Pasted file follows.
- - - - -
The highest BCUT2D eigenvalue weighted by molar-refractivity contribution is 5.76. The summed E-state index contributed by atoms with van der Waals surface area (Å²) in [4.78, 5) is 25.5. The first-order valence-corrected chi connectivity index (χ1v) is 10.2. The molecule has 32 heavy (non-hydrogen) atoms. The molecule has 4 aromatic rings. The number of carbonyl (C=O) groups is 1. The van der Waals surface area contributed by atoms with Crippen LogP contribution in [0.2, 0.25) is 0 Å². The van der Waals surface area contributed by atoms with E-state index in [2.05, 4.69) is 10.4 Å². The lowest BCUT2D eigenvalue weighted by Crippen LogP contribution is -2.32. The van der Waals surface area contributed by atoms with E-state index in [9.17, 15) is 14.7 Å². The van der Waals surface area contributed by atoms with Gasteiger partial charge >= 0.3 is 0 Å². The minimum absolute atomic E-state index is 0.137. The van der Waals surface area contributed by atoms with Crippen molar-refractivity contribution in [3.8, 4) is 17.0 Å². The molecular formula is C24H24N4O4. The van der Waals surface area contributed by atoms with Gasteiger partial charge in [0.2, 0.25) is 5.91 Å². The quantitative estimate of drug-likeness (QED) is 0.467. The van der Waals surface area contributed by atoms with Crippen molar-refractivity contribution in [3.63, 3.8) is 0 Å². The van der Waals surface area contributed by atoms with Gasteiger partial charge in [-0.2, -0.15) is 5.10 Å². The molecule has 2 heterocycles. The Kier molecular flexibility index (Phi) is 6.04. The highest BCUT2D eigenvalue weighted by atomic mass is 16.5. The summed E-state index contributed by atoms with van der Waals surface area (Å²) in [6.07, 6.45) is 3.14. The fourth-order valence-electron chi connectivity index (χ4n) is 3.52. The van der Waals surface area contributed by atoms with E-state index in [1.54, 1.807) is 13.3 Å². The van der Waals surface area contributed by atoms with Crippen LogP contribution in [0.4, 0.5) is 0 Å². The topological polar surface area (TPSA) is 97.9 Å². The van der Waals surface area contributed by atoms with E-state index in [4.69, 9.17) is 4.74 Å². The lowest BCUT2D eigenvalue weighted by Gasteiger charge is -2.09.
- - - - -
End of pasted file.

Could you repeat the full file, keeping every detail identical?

The highest BCUT2D eigenvalue weighted by molar-refractivity contribution is 5.76. The summed E-state index contributed by atoms with van der Waals surface area (Å²) in [4.78, 5) is 25.5. The first-order valence-corrected chi connectivity index (χ1v) is 10.2. The molecule has 32 heavy (non-hydrogen) atoms. The molecule has 4 aromatic rings. The number of carbonyl (C=O) groups is 1. The van der Waals surface area contributed by atoms with Crippen LogP contribution in [0.2, 0.25) is 0 Å². The van der Waals surface area contributed by atoms with E-state index in [2.05, 4.69) is 10.4 Å². The lowest BCUT2D eigenvalue weighted by Crippen LogP contribution is -2.32. The van der Waals surface area contributed by atoms with E-state index in [9.17, 15) is 14.7 Å². The van der Waals surface area contributed by atoms with Gasteiger partial charge >= 0.3 is 0 Å². The minimum absolute atomic E-state index is 0.137. The van der Waals surface area contributed by atoms with Crippen molar-refractivity contribution in [3.8, 4) is 17.0 Å². The molecular formula is C24H24N4O4. The van der Waals surface area contributed by atoms with Gasteiger partial charge in [0.2, 0.25) is 5.91 Å². The quantitative estimate of drug-likeness (QED) is 0.467. The van der Waals surface area contributed by atoms with Crippen molar-refractivity contribution in [3.63, 3.8) is 0 Å². The van der Waals surface area contributed by atoms with Gasteiger partial charge in [-0.2, -0.15) is 5.10 Å². The molecule has 2 heterocycles. The Kier molecular flexibility index (Phi) is 6.04. The highest BCUT2D eigenvalue weighted by atomic mass is 16.5. The summed E-state index contributed by atoms with van der Waals surface area (Å²) in [6.07, 6.45) is 3.14. The fourth-order valence-electron chi connectivity index (χ4n) is 3.52. The van der Waals surface area contributed by atoms with E-state index in [1.54, 1.807) is 13.3 Å². The van der Waals surface area contributed by atoms with Crippen LogP contribution in [0.4, 0.5) is 0 Å². The topological polar surface area (TPSA) is 97.9 Å². The van der Waals surface area contributed by atoms with E-state index in [4.69, 9.17) is 4.74 Å². The lowest BCUT2D eigenvalue weighted by Gasteiger charge is -2.09.